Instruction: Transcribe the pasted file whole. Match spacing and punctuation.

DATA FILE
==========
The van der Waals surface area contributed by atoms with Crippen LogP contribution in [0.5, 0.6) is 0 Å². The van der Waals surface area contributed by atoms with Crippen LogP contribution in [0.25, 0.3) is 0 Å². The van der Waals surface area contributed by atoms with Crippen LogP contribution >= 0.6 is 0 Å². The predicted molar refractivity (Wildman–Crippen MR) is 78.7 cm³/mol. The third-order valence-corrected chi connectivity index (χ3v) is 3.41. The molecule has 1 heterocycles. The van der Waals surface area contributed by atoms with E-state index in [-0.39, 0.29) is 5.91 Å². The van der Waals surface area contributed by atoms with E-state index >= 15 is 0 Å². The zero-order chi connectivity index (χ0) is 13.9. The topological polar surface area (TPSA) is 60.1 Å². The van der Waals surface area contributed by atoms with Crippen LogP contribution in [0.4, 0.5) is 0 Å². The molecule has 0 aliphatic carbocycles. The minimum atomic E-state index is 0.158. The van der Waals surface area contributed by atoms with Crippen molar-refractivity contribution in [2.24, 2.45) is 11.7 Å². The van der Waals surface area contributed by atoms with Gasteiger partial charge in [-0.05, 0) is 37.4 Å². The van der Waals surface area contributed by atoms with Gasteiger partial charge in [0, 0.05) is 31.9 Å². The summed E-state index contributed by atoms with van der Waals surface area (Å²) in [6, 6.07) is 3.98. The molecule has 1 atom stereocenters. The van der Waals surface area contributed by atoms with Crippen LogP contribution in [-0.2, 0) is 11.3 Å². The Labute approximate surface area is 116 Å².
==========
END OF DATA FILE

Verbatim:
The van der Waals surface area contributed by atoms with Crippen LogP contribution in [0.5, 0.6) is 0 Å². The van der Waals surface area contributed by atoms with Crippen LogP contribution in [0.25, 0.3) is 0 Å². The van der Waals surface area contributed by atoms with Crippen LogP contribution >= 0.6 is 0 Å². The predicted molar refractivity (Wildman–Crippen MR) is 78.7 cm³/mol. The third-order valence-corrected chi connectivity index (χ3v) is 3.41. The molecule has 1 heterocycles. The van der Waals surface area contributed by atoms with E-state index in [-0.39, 0.29) is 5.91 Å². The van der Waals surface area contributed by atoms with E-state index >= 15 is 0 Å². The zero-order chi connectivity index (χ0) is 13.9. The topological polar surface area (TPSA) is 60.1 Å². The van der Waals surface area contributed by atoms with Crippen LogP contribution in [0.4, 0.5) is 0 Å². The molecule has 0 aliphatic carbocycles. The minimum atomic E-state index is 0.158. The van der Waals surface area contributed by atoms with Crippen molar-refractivity contribution in [2.24, 2.45) is 11.7 Å². The van der Waals surface area contributed by atoms with Gasteiger partial charge in [-0.05, 0) is 37.4 Å². The van der Waals surface area contributed by atoms with Gasteiger partial charge in [0, 0.05) is 31.9 Å². The summed E-state index contributed by atoms with van der Waals surface area (Å²) in [6, 6.07) is 3.98. The molecule has 1 atom stereocenters. The van der Waals surface area contributed by atoms with Crippen LogP contribution in [-0.2, 0) is 11.3 Å². The Labute approximate surface area is 116 Å².